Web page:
Sanaalee Troupe, a sophomore at Garden City’s Waldorf School, was inspired to do her part to fight climate change after an illuminating conversation with her parents earlier this year.
“They sat me down and we spoke about topics such as water contamination and the like,” says Troupe. “This conversation served as a real eye-opener for me; it really created a burning passion for climate advocacy. And it made me realize in order to change the world, we would have to implement the change we would like to see.”
So she founded the Cleaner Oceans Institute, an environmental advocacy organization comprised of young adults not unlike herself. Beginning with an Instagram account, Troupe created informational content aimed at particular environmental crises, catching the attention of other students vying to be involved.
Today, Cleaner Oceans Institute has a website and a team of 42 volunteers worldwide. In her role as founder and executive director, Troupe’s gaze is squarely focused on raising support on Long Island.
“I create articles and put information on our website,” she says. “I additionally get in contact with other students from Long Island and New York City to join or attend events, where we will go to schools in New York City and speak about climate change and environmental sciences.”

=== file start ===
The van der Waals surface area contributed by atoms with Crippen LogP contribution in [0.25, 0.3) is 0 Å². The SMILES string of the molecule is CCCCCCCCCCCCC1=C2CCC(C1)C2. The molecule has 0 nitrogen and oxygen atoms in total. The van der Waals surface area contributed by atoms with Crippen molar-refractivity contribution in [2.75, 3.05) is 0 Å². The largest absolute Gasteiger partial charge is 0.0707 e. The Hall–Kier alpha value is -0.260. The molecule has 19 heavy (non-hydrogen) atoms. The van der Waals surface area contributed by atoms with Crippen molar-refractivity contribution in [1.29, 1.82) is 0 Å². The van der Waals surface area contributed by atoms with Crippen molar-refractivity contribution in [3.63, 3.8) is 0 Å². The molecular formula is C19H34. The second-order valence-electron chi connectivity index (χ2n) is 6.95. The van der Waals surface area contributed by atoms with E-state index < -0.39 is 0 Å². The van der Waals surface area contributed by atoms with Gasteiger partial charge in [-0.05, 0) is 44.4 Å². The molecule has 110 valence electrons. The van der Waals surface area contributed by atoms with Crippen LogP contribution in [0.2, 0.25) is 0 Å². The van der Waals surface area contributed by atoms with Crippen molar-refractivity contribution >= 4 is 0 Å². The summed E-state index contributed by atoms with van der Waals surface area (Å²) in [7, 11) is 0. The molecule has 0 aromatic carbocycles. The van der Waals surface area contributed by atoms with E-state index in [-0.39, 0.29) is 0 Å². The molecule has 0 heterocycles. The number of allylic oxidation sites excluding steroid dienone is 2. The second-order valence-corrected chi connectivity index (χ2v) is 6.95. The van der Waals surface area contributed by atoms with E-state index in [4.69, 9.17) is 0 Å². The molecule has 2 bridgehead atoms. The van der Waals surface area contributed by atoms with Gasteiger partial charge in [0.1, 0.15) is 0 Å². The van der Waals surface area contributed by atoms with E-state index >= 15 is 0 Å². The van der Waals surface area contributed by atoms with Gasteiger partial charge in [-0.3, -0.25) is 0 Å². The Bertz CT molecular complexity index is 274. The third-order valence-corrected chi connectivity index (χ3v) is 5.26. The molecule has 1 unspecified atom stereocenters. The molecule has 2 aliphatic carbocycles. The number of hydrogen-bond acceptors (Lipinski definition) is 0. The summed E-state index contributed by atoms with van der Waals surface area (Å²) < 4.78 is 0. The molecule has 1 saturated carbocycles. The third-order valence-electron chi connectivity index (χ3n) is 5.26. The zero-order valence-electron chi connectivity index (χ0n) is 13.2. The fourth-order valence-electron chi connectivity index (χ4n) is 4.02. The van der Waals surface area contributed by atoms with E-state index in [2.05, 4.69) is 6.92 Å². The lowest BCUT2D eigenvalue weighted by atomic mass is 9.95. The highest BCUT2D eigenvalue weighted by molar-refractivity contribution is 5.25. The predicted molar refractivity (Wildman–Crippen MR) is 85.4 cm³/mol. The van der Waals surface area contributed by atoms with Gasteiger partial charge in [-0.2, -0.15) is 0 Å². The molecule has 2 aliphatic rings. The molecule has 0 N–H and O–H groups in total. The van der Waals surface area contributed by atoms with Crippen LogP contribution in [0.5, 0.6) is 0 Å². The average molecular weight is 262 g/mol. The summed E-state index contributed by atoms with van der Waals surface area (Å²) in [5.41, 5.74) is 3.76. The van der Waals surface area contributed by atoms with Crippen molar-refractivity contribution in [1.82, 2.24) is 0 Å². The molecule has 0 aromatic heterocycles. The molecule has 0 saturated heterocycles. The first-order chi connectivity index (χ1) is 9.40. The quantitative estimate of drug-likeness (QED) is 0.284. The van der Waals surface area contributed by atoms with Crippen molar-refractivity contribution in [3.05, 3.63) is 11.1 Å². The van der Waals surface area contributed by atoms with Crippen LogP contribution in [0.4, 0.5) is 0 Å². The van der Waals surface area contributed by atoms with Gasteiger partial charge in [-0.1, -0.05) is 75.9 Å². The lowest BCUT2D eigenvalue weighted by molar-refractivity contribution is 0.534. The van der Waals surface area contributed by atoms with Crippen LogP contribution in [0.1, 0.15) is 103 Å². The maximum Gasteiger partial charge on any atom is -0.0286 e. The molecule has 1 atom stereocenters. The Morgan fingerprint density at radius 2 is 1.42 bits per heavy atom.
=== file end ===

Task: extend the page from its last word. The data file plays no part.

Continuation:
Events have included participating in the September 20 New York City climate strikes and most recently a series of cleanups held as Jones Beach over a week. Inviting a host of environmentalists, Cleaner Oceans Institute and the volunteers used the opportunity to rid the beach of plastic and any other contaminants.
“Team members provided bags, gloves, and other materials,” she says. “Then we separate into groups. Some people will sweep the sand, others water, whatever they are comfortable with. Our goal is to divide and conquer.”
With an environmental summit planned for March, and an affordable sustainable clothing line in the works, Troupe shows no signs of slowing down.
“It’s just a really great way for people who want to get into the environmental field to be involved with a community,” she says. “We do local events, where we introduce the team and get to know more about each other. We are trying to create a community and a family.”